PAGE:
I love our downtown. When I was a kid my grandfather, and later my dad, owned a shoe repair shop on Laredo Street between Commerce and Houston Street. I grew up hanging out with the local characters. It was great to roam around downtown back then. The shop is long gone. The Vistana has taken over that whole city block. I enjoy documenting urban/city scenes. In a sense, I tend to approach photography from a street photographer/photo journalistic perspective, but also have an interest in landscape photography. One of my favorite places in Texas to photograph is the Big Bend region, and the Oregon coast is just beautiful.

Big bend grocery store. Photo by Juan Garcia.
Big bend grocery store. Photo by Juan Garcia.

RR: What are your camera specs (brand, size, etc.)? Did you have any technically difficult shots at the cemetery or elsewhere?

JG: I use a 12 mp Pentax digital camera. It’s an older model Pentax (at least three years old), but it gets the job done. Before I switched to digital I shot mostly Nikon. I still have several Nikons, i.e., a Nikon FM and I’m hanging on to my Nikon F100 along with a Yashicamat camera (medium format 120). I still like to shoot film every once in a while.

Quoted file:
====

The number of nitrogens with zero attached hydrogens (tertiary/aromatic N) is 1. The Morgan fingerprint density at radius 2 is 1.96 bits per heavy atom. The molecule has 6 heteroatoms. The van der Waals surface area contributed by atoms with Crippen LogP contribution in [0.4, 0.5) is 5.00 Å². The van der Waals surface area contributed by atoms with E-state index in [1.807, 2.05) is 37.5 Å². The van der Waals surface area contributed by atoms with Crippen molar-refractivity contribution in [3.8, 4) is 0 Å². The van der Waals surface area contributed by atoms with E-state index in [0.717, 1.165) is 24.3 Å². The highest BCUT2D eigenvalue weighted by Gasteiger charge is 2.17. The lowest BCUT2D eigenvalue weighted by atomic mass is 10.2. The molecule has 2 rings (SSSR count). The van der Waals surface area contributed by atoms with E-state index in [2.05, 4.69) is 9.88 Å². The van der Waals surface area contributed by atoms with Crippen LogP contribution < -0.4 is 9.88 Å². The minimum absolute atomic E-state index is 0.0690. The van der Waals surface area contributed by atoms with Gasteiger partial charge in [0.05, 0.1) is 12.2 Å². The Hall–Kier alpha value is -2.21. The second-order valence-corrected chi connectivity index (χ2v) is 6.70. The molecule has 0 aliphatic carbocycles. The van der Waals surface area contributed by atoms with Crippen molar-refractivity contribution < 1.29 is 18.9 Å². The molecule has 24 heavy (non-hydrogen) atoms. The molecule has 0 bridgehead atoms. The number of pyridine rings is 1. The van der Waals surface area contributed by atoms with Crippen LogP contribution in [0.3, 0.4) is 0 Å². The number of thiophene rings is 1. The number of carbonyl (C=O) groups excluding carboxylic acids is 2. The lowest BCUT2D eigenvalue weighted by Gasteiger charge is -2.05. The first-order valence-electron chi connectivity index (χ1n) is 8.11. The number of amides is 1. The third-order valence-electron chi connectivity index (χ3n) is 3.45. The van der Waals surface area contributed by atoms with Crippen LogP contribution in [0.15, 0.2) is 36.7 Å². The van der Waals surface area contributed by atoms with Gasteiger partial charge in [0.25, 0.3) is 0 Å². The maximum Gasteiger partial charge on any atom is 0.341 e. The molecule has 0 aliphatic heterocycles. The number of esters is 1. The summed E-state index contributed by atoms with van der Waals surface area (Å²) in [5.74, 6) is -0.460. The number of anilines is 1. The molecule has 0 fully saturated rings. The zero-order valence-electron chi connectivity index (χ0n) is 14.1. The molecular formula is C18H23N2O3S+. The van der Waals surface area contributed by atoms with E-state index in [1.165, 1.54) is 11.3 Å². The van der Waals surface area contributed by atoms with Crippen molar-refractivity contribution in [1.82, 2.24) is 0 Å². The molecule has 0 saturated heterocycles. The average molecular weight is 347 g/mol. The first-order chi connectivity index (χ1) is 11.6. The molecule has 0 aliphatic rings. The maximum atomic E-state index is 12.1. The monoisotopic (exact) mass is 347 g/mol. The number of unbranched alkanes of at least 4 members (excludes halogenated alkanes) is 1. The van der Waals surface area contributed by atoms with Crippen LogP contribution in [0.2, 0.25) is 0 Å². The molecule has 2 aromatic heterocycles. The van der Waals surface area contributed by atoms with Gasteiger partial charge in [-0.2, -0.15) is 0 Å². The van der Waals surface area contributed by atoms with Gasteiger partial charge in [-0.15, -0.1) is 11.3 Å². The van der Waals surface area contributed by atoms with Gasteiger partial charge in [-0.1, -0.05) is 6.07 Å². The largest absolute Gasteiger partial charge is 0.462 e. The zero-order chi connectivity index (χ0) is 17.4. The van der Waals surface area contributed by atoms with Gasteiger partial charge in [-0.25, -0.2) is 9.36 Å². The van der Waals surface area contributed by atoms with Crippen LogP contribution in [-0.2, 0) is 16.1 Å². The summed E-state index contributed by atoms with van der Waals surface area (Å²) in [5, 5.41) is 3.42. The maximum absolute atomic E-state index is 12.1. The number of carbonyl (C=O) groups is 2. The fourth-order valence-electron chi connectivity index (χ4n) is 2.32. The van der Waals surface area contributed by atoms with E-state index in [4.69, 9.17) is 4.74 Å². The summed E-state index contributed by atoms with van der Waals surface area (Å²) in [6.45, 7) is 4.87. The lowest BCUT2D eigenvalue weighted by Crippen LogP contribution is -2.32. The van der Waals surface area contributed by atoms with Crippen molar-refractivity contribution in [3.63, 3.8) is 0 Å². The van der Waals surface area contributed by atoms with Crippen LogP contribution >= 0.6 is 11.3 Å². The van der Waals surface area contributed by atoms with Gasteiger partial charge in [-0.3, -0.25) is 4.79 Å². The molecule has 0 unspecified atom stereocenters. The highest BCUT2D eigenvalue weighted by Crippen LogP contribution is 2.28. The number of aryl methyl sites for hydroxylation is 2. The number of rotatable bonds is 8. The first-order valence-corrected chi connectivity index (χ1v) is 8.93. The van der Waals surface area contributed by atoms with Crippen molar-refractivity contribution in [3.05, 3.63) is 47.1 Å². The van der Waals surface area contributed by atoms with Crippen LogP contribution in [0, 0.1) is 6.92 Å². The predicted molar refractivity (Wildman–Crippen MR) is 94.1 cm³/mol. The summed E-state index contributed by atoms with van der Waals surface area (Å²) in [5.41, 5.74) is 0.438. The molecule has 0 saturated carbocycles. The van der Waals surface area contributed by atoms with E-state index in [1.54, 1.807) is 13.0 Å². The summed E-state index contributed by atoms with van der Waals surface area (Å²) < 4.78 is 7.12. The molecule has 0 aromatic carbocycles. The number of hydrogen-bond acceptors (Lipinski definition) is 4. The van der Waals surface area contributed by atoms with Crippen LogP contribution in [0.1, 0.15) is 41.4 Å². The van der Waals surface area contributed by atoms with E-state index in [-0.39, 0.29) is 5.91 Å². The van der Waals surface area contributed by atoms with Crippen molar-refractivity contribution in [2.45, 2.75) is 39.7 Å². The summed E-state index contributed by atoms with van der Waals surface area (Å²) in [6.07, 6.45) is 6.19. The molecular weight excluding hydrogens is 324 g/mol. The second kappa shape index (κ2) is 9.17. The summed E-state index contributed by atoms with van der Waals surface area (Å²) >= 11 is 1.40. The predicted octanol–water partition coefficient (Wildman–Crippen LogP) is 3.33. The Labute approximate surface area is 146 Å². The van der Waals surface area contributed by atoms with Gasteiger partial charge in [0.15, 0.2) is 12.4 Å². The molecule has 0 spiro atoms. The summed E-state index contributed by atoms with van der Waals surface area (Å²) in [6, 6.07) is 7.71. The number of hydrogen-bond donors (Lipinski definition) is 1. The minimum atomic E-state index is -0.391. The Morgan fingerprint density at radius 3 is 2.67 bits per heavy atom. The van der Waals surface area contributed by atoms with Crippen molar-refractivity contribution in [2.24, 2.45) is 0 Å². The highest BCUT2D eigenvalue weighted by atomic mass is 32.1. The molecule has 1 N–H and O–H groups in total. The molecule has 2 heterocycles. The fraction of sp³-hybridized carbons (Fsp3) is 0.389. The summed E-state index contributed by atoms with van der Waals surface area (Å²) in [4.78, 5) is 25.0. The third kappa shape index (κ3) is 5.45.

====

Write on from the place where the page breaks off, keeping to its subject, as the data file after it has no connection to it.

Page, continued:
In regards to technical difficulties, shooting in fog can be a challenge, but it’s a great effect for cemetery shots. Photoshop is a great tool to have, but I don’t typically use it too much other than converting to black and white and cropping. I typically use one lens when I shoot, a 18-55mm Pentax zoom, but most of my shots are taken at 18mm (28 mm/35 equivalent). I like to get close when I shoot and I love the perspective that a wide-angle lens gives you.